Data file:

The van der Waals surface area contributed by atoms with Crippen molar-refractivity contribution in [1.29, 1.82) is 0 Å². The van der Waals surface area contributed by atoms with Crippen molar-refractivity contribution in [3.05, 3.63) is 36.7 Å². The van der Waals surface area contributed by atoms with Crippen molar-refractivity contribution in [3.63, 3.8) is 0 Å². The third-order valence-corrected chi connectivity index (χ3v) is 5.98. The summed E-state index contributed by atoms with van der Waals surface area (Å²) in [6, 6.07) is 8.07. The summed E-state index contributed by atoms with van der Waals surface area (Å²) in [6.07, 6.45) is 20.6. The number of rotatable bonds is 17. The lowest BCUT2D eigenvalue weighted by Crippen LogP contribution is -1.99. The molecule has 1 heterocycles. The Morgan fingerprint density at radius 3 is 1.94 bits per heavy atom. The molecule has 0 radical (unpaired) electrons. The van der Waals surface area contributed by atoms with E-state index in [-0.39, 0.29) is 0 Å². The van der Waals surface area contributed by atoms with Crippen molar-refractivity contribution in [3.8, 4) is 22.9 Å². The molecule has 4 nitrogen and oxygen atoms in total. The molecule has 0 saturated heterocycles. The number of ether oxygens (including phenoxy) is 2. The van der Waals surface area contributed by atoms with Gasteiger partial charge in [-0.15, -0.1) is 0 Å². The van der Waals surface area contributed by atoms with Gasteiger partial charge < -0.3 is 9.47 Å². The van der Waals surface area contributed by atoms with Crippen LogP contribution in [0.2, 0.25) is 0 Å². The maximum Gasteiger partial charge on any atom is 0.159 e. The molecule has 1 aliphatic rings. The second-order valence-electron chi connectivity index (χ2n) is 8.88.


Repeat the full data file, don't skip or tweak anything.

The van der Waals surface area contributed by atoms with Crippen molar-refractivity contribution in [1.29, 1.82) is 0 Å². The van der Waals surface area contributed by atoms with Crippen molar-refractivity contribution in [3.05, 3.63) is 36.7 Å². The van der Waals surface area contributed by atoms with Crippen molar-refractivity contribution in [3.63, 3.8) is 0 Å². The third-order valence-corrected chi connectivity index (χ3v) is 5.98. The summed E-state index contributed by atoms with van der Waals surface area (Å²) in [6, 6.07) is 8.07. The summed E-state index contributed by atoms with van der Waals surface area (Å²) in [6.07, 6.45) is 20.6. The number of rotatable bonds is 17. The lowest BCUT2D eigenvalue weighted by Crippen LogP contribution is -1.99. The molecule has 1 heterocycles. The Morgan fingerprint density at radius 3 is 1.94 bits per heavy atom. The molecule has 0 radical (unpaired) electrons. The van der Waals surface area contributed by atoms with E-state index in [-0.39, 0.29) is 0 Å². The van der Waals surface area contributed by atoms with Crippen molar-refractivity contribution in [3.8, 4) is 22.9 Å². The molecule has 4 nitrogen and oxygen atoms in total. The molecule has 0 saturated heterocycles. The number of ether oxygens (including phenoxy) is 2. The van der Waals surface area contributed by atoms with Gasteiger partial charge in [-0.15, -0.1) is 0 Å². The van der Waals surface area contributed by atoms with Gasteiger partial charge < -0.3 is 9.47 Å². The van der Waals surface area contributed by atoms with Crippen LogP contribution in [0.2, 0.25) is 0 Å². The maximum Gasteiger partial charge on any atom is 0.159 e. The molecule has 1 aliphatic rings. The second-order valence-electron chi connectivity index (χ2n) is 8.88.